• April 14, 2011 at 11:48 am #

      Good info, Zac. I wonder how cold the beer needs to be to “cold crash” it in the primary. Also, does that kill off the yeast that would otherwise provide carbonation?

      • April 14, 2011 at 11:57 am #

        From what I’ve read, something around 45 degrees should work. Most use a refrigerator. I don’t think it will kill off the yeast. It might just cause it to go dormant, but I’m no expert.

        • April 14, 2011 at 12:10 pm #


      • April 14, 2011 at 12:03 pm #

        Any dormant yeast should be reactivated enough when you add priming sugar during bottling. At least it has during my experiences. It also depends on what yeast you use, smack packs for me have produced far less carbonation versus the active yeast cultures some brew suppliers offer.

        • April 14, 2011 at 12:11 pm #

          I’m becoming aware of the limitations of smack packs. Mostly by drinking flat beer.

  10. April 14, 2011 at 11:53 am #


    Couldn’t you just clean the secondary, transfer the beer, clean up your airlock, and put it on the secondary vessel? Do you have another batch you will be putting in the one that is currently occupied?

    In regard to secondary containers: I could not disagree more with those who say the secondary is worthless. First off, the hot and cold break (trub) will be sitting at the bottom of your fermenter and will eventually effect flavor if you leave it on too long. Second, the cycle of yeast when it flocculates (falls out of suspension) is to gather the stuff it needs for healthy cellular activity on the way down. A byproduct of the flocculation is that the stuff is stores and some other stuff that would be considered off flavors are cleaned up on the way down.

    But if you leave the beer sitting the yeast too long it will begin to degrade. This is called yeast autolysis and those off flavors will begin to slowly leak into the beer. Moving to secondary gets this bee off the trub and yeast allowing it to clean up more, mature more quickly, and to prevent off flavors.

    After fermentation, beer is pretty microbiologically stable, so infection is much harder. Good sanitation will prevent infections. I have always used a secondary and have never had a bacterial infection. I’ve even used fermenters that I made lambics in…just clean them well is the rule. By the way, I’ve brewed more than a 1000 gallons of beer now (5 gallons at a time) and have found secondary fomenters to be a meaningful means of improving beer flavors.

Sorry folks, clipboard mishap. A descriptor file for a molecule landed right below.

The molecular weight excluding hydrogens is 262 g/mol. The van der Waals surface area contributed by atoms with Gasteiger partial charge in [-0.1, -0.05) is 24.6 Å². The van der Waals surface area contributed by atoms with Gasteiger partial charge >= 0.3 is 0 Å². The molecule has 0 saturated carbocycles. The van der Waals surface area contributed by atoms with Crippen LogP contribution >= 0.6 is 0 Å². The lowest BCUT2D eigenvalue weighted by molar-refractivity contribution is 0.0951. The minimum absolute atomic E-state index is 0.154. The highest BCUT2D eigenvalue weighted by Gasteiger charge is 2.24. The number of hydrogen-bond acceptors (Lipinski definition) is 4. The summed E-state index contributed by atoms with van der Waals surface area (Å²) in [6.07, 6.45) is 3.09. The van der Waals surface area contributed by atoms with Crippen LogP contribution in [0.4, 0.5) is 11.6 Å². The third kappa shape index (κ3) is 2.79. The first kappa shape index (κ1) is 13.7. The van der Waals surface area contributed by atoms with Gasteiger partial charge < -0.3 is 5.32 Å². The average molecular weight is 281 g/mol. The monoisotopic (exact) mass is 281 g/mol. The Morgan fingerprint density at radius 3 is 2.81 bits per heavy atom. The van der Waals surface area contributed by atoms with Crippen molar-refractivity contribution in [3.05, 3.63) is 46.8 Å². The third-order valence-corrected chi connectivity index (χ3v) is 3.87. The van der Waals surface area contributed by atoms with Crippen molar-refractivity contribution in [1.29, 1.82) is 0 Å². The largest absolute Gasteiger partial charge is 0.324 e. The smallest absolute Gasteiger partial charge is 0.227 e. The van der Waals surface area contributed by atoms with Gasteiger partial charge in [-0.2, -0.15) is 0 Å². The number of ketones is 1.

Additionally, professionals know the value of a bright tank which is conceptually the same thing as a secondary fermenter. Call it conditioning or what you will but you are hard pressed to find pros that aren’t transferring their beer off the yeast and trub for the very reasons I have named.

    As the foil, it might work if you sanitize it and have a tight seal. However, the real strength of the airlock is one way travel in regards to beer. CO2 out and nothing in. The same cannot be said for foil unless you are very careful, even with positive pressure. A tight is hard to get. Personally, I think will probably be fine and work in a pinch but it is not the best method.

    Obviously, my real point of dispute lies with the argument that a secondary is meaningless. By the way, noticeable autolysis can occur as quickly as three weeks. I would also note, as PuGz said, that transferring can be an oxidation risk if too much time has passed and so can container size. So you are best getting a container that you can leave less head space on.

    That’s my two cents on the whole thing.

    • April 14, 2011 at 12:09 pm #

      Looks like I need another secondary vessel then. I have one, and my stout is headed there this weekend. I have another primary, but don’t want to use it because of headspace issues.

      • April 14, 2011 at 12:14 pm #

        They just keep coming when you really start to get into brewing. Next is the push into mashing…right? 🙂

        • April 14, 2011 at 12:20 pm #


          I still have two extract kits to brew.

          Maybe that should have been your answer: “Still brewing extract kits? Then who cares how you treat that crap during fermentation!”

        • May 20, 2011 at 9:34 am #

          Funny, I just noticed your reply. Gave me a good laugh.

    • Matt M
      April 14, 2011 at 12:18 pm #

      I would like to read more about your claims, especially that “noticeable autolysis can occur as quickly as three weeks.” Do you have any reference for all of the benefits you’re touting? I’ve never tasted the benefit of a secondary. From what I have gathered in practice and reading it seems secondary lore is passed down and taken as fact rather than based in actual experimentation or scientific results.